ITP Camp 2016

ITP Camp Blog

ITP Campfire Stories: Kate Yourke

Written by Ruta Kruliauskaite on June 27, 2016, 7:45pm

Kate

What were your favorite moments at ITP Camp so far? I think the first one was just even arriving on the first day: it was so exciting, I was just floating on that thrill for quite a while, because the sense of possibility and just the feeling of support from the people here felt like heaven. It felt like exactly what my happy place looks like. But specifically, the piezoelectric crystal workshop was fantastic: the idea of a slow education is something I’ve been toying with just like the idea of slow food movement. We’re always rushing to try and get as many facts across as possible and this was done in a very calm and very thoughtful pace and it allowed everybody to catch up with the deeper context of it. And it had some of my favorite things: crystal growing is amazing and seeing the molecular structure change and response was great. Well, we didn’t see that, but we saw evidence of the molecular structure changing in response to the flow of electricity passing through it. And that would make it actually make sound and then on the other hand striking it would create electricity -- it’s another fascination of mine. Also, they happen to be birefringent and produce wonderful refractions under polarized light which is another one of my favorite things. So that was kind of all awesomeness tied up in a bow. Beautiful.

Why Maker Education? I’ve been a teaching artist for thirty years. And so I think I was already doing what I would consider a maker education where I was approaching every curriculum topic through hands-on learning. And when that became articulated as the Maker movement I embraced it immediately and felt really supported by its premise of making and sharing and maintaining the comfort with failure, or not being a master. I think these are all really important characteristics of education and how we go around in the world: raising children to be creators and not only consumers. So Maker Education met with a lot of my primary drives that I’ve worked on already.

You say it was articulated as a Maker movement… what was it before? I think I have a very specific perspective because I’m looking at it as maker education. For me it was probably just a standard project based learning, which in school was pretty common. I think making something in response to the request to show what you know has been going on for a long time. But with the Maker movement it became a procedure by which it would be assumed that you would share what you know. That you are creating a community through this learning process. That it was lifelong learning. That teachers didn’t have to be experts if they were in a facilitator role. Student directed, inquiry based. It really kind of packaged a lot of things that were important and articulated them well. Although I think the Maker movement came out a bit more as an entrepreneurial spirit. And it was really that you could rapidly prototype from your desktop; you know digital fabrication and stuff, which is not really my part of it as much. But I don’t mean to dismiss it, it’s just not where I’ve been focused.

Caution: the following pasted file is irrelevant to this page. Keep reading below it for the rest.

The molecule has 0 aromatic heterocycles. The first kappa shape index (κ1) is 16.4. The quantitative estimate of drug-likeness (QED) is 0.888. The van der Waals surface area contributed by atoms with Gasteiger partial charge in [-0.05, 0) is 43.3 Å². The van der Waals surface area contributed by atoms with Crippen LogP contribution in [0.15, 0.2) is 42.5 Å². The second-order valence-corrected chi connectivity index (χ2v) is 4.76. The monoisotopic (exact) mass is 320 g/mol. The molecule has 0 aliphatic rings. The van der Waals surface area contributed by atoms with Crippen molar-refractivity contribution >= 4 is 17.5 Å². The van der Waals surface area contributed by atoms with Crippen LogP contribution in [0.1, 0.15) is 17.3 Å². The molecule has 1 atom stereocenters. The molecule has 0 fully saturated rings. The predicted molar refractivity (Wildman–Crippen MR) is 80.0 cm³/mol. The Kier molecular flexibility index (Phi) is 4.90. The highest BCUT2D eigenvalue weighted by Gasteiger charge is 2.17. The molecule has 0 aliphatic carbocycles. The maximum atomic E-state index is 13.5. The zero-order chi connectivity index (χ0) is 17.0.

What’s your most exciting initiative around the Maker Education that you worked on? Right now I am happy to be working with a high school in Brooklyn, Williamsburg High School of Architecture and Design trying to move their school into the Automotive High School building. Automotive High School is a classic vocational education program that had been very successful and was a top school for a long time and then the approach to vocational education changed and then it became a kind of place to where students who weren’t succeeding in school were sent whether they were interested in that kind of learning or not. It was a very large school, there started to be a lot of problems and it became labeled as a failing school. There was even an attempt to close it down. It was kept open by a lawsuit which put it in a very weak status. So the school has been vulnerable for a long time. It’s still a really magnificent location and area itself still has a great potential. So with the Williamsburg High School of Architecture and Design we’re hoping for a community, career and technical education program at the school in which I would open a maker space that would be available to the students in the school, to the families, and to the larger community so that we could create more of a community interaction with the learning that’s going on in the school. Build more connection and trust because the school has been really isolated from the outside community. And also leading towards doing professional development around maker education, project based learning and integrated curriculum.

Any advice to future campers? Definitely don’t over schedule yourself because you will feel deprived and you don’t want to add that feeling to the mix of feelings that are at camp. You want to be able to take your time and do it all and not feel rushed or stressed.

Watch video for more responses from Kate: https://vimeo.com/172489896


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